Fig. 2
Prevalence of chronic conditions among adults +65 years and varied by race/ethnicity in 2002–2003.
( From CDC, National Center for Health Statistics, National Health Interview Survey, 2006.)

There is increasing scientific evidence in the medical and dental professions that oral health and systemic diseases are related. Periodontal disease induces an elevated systemic inflammatory status. Studies have shown that there is a relationship between periodontal disease and atherosclerotic disease, especially stroke. Diabetes is a risk factor for periodontal disease. Uncontrolled periodontal disease can aggravate diabetic complications. Controlled periodontal disease can improve glycemic control. Dental professionals should intercollaborate with medical professionals when systemic conditions influence oral health care.

Globally and nationally, the health of geriatric populations is a priority. The Department of Health and Human Services has recognized oral health and access to care as a leading indicator for overall health in the Healthy People 2020 objectives. The oral health section of Healthy People 2020 takes into account age, gender, educational attainment, socioeconomic status, race, and access to health insurance.

A new and major goal of Health People 2020 is to improve the health, function, and quality of life of older adults. Objectives very relevant to the elderly are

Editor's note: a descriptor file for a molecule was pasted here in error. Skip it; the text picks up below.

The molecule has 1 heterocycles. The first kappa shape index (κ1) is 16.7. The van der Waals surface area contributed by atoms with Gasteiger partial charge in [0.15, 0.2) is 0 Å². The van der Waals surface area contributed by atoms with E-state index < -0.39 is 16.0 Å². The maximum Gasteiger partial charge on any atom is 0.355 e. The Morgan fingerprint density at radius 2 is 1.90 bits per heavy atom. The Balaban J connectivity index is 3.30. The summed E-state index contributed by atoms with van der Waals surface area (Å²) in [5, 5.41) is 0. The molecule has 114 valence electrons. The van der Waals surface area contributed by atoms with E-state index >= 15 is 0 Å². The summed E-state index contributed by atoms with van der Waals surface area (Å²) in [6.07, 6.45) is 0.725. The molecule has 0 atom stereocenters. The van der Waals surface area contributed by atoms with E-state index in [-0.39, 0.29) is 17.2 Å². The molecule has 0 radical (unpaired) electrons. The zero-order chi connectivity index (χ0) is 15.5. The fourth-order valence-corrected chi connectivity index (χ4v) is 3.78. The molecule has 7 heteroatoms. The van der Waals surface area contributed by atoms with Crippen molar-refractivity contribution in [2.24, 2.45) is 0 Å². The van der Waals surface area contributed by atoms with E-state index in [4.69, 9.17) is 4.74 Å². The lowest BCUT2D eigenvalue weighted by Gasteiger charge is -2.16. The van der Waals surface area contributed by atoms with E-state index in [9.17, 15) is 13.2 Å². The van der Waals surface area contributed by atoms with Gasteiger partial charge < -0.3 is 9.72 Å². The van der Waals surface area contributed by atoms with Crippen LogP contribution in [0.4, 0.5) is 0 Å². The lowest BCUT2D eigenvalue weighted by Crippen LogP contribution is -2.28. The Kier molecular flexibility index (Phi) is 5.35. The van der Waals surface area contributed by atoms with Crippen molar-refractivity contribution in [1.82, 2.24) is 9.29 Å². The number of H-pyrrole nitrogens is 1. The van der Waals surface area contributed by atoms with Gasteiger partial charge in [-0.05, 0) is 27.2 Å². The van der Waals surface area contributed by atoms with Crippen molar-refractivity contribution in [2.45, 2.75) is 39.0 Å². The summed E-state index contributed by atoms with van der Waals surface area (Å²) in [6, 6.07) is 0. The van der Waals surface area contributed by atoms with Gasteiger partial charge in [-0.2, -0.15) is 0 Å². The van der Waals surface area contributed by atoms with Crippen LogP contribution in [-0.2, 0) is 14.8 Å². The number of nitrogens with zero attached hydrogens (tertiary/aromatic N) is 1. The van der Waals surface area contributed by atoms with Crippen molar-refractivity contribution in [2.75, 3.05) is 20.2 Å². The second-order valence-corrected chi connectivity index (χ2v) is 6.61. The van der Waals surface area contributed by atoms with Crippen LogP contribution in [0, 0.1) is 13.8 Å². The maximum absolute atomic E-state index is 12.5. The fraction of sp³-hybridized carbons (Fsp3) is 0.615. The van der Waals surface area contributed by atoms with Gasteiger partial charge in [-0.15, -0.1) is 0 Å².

• Increase awareness of the importance to overall health and well-being

  • Increase acceptance and adoption of effective prevention interventions

  • Reduce disparities in access to effective preventive and dental treatment services.

The Fédération Dentaire Internationale World Dental Federation has collaborated with the World Health Organization and the International Association of Dental Research to review and revise global oral health goals, objectives, and targets. Like Healthy People, the target year is 2020. The objectives focus on reducing mortality from oral-facial disease, developing evidence-based policies and programs developing cost-effective prevention programs, and reducing oral health disparities. Box 1 summarizes the priority target conditions selected for the global oral health 2020.

Box 1

  • Global Oral Health: priority target conditions selected by the Fédération Dentaire Internationale, World Health Organization, and International Association of Dental Research

  • Pain

  • Infectious diseases

  • Oral HIV infection

  • Trauma

  • Dental caries

  • Periodontal diseases

  • Salivary gland disorders

  • Health care services

  • Functional disorders

  • Oropharyngeal cancer

  • Noma

  • Craniofacial anomalies

  • Developmental anomalies

  • Oral mucosal diseases

  • Tooth loss

  • Health care information

Global oral health 2020: priority target conditions